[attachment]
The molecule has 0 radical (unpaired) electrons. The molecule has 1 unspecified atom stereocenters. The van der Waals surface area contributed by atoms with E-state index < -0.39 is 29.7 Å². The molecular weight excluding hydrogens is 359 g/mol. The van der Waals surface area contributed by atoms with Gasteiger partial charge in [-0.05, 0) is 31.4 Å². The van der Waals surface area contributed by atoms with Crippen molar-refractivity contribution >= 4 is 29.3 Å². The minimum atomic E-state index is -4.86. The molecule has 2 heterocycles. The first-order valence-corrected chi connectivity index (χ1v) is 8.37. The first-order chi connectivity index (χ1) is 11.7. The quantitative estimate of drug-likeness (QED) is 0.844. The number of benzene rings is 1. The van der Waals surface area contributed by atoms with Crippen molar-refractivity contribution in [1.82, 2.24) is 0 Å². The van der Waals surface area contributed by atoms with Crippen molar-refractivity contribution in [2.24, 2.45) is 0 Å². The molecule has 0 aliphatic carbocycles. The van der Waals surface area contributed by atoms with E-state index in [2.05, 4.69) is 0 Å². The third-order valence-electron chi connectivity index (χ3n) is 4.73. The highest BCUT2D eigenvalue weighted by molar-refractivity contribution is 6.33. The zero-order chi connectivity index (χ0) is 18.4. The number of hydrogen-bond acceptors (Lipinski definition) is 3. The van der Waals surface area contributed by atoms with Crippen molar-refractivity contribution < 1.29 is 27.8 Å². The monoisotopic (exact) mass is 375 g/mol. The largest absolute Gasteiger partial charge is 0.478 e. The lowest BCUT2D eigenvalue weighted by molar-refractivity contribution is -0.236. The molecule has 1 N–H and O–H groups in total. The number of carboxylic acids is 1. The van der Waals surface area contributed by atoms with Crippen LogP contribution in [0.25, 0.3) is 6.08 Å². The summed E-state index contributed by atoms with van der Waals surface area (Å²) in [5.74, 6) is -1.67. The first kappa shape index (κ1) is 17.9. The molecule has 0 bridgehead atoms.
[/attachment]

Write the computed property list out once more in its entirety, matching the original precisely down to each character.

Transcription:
The molecule has 0 radical (unpaired) electrons. The molecule has 1 unspecified atom stereocenters. The van der Waals surface area contributed by atoms with E-state index < -0.39 is 29.7 Å². The molecular weight excluding hydrogens is 359 g/mol. The van der Waals surface area contributed by atoms with Gasteiger partial charge in [-0.05, 0) is 31.4 Å². The van der Waals surface area contributed by atoms with Crippen molar-refractivity contribution >= 4 is 29.3 Å². The minimum atomic E-state index is -4.86. The molecule has 2 heterocycles. The first-order valence-corrected chi connectivity index (χ1v) is 8.37. The first-order chi connectivity index (χ1) is 11.7. The quantitative estimate of drug-likeness (QED) is 0.844. The number of benzene rings is 1. The van der Waals surface area contributed by atoms with Crippen molar-refractivity contribution in [1.82, 2.24) is 0 Å². The van der Waals surface area contributed by atoms with Crippen molar-refractivity contribution in [2.24, 2.45) is 0 Å². The molecule has 0 aliphatic carbocycles. The van der Waals surface area contributed by atoms with E-state index in [2.05, 4.69) is 0 Å². The third-order valence-electron chi connectivity index (χ3n) is 4.73. The highest BCUT2D eigenvalue weighted by molar-refractivity contribution is 6.33. The zero-order chi connectivity index (χ0) is 18.4. The number of hydrogen-bond acceptors (Lipinski definition) is 3. The van der Waals surface area contributed by atoms with Crippen molar-refractivity contribution < 1.29 is 27.8 Å². The monoisotopic (exact) mass is 375 g/mol. The largest absolute Gasteiger partial charge is 0.478 e. The lowest BCUT2D eigenvalue weighted by molar-refractivity contribution is -0.236. The molecule has 1 N–H and O–H groups in total. The number of carboxylic acids is 1. The van der Waals surface area contributed by atoms with Crippen LogP contribution in [0.25, 0.3) is 6.08 Å². The summed E-state index contributed by atoms with van der Waals surface area (Å²) in [5.74, 6) is -1.67. The first kappa shape index (κ1) is 17.9. The molecule has 0 bridgehead atoms.